Note: Special “On Everest” Section in iPad Continues; Includes Real-Time Updates from Current Expedition to Climb Mount Everest through Daily Dispatches, Videos and Photos
Special Content for iPad Edition Includes:
- Solar Flares Up Close video — See a coronal mass ejection in three different layers of the sun’s atmosphere.
- Space Weather animated graphic — See where NASA scientists predict particles will hit Earth and where effects will be strongest from a coronal mass ejection.
- An Army Emerges interactive art — The massive army of Qin Shi Huang Di deployed in Pit 1 is re-created for the first time, showing the figures’ poses, fragments of paint and equipment such as swords and chariots.
- Survey the Troops video and 360 View of a Terra Cotta General interactive — See how the terra cotta warriors unearthed in Pit 1 were once brightly painted and see the rich coloring of an army general in detail.
- Only on Socotra map — Zoom on the map of Socotra to see how newly paved roads cutting through delicate landscapes threaten biodiversity and sustainable development.
Writers and photographers are available for interviews May 15-June 15 (see specifics below).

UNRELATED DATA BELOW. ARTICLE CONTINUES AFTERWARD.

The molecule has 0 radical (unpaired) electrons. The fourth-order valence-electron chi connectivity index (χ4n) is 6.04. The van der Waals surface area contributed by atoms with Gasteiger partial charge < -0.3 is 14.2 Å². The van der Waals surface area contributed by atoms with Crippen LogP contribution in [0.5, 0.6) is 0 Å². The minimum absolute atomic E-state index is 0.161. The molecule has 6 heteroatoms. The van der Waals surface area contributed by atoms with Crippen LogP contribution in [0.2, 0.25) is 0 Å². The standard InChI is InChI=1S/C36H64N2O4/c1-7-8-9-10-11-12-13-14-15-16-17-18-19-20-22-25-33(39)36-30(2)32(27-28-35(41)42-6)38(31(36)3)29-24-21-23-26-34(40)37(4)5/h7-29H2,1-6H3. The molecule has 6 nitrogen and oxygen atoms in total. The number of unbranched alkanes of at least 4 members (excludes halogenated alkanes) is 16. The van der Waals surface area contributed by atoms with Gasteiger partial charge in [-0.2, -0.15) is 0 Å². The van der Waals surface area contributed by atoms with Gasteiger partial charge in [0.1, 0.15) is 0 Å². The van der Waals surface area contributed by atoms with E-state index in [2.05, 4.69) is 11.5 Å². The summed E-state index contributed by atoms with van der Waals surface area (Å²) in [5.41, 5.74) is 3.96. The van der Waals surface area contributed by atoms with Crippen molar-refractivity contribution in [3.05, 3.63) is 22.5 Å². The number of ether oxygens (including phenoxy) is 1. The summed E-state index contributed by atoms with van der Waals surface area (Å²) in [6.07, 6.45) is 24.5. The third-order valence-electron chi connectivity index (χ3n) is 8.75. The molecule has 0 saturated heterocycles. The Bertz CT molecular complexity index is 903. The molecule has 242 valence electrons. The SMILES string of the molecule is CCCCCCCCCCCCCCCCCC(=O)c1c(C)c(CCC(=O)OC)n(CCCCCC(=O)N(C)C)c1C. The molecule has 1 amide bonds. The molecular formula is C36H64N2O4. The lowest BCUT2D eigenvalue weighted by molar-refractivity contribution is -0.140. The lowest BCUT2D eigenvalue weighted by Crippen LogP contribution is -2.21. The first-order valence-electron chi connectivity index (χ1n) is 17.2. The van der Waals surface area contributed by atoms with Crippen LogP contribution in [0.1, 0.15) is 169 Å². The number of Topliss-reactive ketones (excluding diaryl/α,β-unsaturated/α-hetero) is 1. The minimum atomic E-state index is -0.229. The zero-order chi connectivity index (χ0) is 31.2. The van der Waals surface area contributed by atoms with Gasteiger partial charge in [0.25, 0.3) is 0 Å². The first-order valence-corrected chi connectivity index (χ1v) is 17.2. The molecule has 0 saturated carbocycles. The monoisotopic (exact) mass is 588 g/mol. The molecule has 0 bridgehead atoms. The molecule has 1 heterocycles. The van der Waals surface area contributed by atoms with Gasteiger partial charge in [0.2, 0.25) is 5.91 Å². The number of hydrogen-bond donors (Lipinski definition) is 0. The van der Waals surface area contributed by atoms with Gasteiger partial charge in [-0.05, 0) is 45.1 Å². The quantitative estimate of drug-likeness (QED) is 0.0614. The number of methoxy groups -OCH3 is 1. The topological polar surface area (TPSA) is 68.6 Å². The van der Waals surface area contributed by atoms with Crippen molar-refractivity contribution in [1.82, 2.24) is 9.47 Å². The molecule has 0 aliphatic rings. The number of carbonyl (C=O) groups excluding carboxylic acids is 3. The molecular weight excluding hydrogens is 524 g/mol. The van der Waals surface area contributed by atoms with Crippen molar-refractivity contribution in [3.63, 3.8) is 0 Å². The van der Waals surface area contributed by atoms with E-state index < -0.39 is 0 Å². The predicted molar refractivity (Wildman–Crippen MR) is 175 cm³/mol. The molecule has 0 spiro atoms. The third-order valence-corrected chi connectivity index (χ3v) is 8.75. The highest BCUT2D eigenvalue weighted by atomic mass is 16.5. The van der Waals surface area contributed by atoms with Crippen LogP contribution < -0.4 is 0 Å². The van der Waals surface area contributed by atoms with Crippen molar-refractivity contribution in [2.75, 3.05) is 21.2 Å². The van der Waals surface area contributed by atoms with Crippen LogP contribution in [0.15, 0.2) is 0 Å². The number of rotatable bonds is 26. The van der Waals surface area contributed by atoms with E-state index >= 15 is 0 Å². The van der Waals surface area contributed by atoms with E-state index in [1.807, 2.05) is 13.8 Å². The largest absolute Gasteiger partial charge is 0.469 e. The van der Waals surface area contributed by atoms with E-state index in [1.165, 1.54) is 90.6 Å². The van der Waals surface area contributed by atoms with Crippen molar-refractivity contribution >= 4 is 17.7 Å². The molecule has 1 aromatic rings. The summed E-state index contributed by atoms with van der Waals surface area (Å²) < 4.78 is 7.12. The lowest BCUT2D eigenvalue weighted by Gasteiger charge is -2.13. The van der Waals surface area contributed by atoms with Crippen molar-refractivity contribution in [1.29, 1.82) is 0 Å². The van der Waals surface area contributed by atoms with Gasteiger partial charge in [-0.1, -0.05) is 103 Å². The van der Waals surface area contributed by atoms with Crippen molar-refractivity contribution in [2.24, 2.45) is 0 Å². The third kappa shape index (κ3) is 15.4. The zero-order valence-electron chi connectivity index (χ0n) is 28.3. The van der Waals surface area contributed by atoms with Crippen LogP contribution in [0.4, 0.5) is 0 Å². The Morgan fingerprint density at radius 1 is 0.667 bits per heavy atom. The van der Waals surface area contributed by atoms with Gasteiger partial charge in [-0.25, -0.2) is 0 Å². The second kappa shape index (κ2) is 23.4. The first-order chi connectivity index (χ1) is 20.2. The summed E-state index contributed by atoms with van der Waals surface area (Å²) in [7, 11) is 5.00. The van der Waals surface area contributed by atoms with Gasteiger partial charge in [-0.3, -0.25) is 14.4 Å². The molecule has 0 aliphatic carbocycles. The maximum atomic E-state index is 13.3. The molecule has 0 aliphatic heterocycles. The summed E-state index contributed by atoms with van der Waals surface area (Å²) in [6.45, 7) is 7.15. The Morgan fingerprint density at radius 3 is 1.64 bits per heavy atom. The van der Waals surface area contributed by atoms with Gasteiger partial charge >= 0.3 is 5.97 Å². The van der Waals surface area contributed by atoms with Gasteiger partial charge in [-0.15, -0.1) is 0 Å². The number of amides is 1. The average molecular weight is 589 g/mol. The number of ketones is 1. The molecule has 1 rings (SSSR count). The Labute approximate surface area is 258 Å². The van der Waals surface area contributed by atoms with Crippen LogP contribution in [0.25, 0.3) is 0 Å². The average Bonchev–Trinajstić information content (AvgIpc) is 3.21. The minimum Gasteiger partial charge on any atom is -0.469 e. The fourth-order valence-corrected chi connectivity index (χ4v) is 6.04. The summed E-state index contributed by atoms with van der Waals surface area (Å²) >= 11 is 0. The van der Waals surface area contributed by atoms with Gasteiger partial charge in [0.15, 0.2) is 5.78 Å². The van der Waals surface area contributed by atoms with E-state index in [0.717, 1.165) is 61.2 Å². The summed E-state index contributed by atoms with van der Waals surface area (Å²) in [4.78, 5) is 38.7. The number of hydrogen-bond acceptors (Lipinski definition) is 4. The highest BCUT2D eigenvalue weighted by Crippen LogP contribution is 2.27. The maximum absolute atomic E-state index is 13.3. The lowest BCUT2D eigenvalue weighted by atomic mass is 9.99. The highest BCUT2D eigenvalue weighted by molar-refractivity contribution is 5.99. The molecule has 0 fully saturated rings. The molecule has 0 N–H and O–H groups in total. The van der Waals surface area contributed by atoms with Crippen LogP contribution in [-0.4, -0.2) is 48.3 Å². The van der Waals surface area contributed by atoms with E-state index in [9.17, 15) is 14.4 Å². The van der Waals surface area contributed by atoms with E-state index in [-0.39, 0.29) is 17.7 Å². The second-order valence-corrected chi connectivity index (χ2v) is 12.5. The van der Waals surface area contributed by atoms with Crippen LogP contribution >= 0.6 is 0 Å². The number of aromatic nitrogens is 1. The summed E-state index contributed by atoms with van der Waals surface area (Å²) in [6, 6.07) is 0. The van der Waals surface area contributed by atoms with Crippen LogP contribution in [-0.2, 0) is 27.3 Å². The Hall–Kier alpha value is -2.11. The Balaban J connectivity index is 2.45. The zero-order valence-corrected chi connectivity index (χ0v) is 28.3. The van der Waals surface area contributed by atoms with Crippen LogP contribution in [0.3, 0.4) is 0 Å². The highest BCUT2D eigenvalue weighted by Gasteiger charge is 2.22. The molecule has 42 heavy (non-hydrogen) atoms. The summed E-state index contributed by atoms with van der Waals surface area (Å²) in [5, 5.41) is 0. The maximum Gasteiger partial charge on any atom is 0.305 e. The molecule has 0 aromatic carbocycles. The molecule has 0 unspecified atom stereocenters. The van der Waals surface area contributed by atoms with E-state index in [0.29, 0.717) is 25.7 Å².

Sun Struck (cover story), by Timothy Ferris (Page 36). In 1859 a powerful solar storm sent billions of tons of charged particles hurtling toward Earth. When the wave collided with the planet’s magnetic field, it caused electrical currents to surge through telegraph lines, knocking out service at several stations. If that same storm happened today, it could fry more transformers than power companies keep stockpiled, leaving millions without light, potable water, sewage treatment, heating, air-conditioning, fuel, telephone service or perishable food during the months it would take to manufacture and install new transformers. As the sun reaches a period of maximum activity in the next few years, the chance of major solar storms is increasing. Timothy Ferris explores whether we are prepared for the possible effects such storms will have on our increasingly electronic world. Ferris is available for interviews.